The absence of a more thorough exploration of Greenaway's non-cinematic works should, then, not be held against Lawrence. Such an exploration may have been outside the scope of the Film Classics series put out by Cambridge University Press. Neither should the fact that Greenaway's most controversial film to date, _The Baby of Macon_, is not discussed at all. Although some mention of the film would have been appropriate, particularly in the context of a discussion of Greenaway's use of violence, the exclusion of a chapter on this film may have been an editorial rather than an authorial decision. Had this book been published by an American university press, I would have explained this absence by the fact that the film never received commercial release in the United States, and that it is not even easily available on video format. These few reservations aside, Lawrence's book offers something unique which also nicely complements the other three book-length accounts. She gives concise and clear readings of the films she treats, and her study accomplishes a lot in a very economical way, elucidating Greenaway both as a person and as a filmmaker.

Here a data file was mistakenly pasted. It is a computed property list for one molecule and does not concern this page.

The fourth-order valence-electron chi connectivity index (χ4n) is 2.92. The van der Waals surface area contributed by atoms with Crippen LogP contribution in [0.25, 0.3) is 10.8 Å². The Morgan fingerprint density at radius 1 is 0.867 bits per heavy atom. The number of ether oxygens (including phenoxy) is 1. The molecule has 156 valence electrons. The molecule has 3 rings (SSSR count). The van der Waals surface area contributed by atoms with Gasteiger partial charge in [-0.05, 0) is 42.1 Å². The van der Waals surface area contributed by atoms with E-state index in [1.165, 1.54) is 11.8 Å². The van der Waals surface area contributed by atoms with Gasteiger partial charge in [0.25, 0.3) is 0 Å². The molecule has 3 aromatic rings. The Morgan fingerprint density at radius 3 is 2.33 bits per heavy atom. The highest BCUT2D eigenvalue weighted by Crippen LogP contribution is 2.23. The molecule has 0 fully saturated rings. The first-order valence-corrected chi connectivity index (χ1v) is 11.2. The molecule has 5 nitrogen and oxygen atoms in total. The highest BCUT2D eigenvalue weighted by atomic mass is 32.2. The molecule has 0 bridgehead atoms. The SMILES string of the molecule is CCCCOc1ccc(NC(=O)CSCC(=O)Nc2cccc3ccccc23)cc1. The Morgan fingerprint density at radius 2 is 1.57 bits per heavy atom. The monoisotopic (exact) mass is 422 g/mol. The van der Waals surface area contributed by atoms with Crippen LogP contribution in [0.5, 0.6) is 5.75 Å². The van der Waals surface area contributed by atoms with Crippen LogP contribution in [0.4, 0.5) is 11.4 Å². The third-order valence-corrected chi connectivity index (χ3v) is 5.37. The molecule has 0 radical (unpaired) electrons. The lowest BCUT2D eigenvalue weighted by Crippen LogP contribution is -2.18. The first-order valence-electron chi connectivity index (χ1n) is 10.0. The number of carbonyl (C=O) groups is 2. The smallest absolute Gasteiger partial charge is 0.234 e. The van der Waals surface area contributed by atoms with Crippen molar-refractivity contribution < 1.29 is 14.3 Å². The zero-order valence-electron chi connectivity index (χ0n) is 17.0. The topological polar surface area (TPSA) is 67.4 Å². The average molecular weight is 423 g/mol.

Lawrence's study is part of Cambridge's Film Classics Series, whose previous volumes include studies of Alfred Hitchcock, Roberto Rossellini, John Cassavetes, Wim Wenders, and Woody Allen, among others. It is both encouraging -- for Greenaway fans, that is -- and surprising that Cambridge would choose to feature Greenaway in its series, particularly in light of Cambridge's stated goals for the series: to create a 'forum for revisionist studies of the classic works of the cinematic canon from the perspective of the new auteurism'.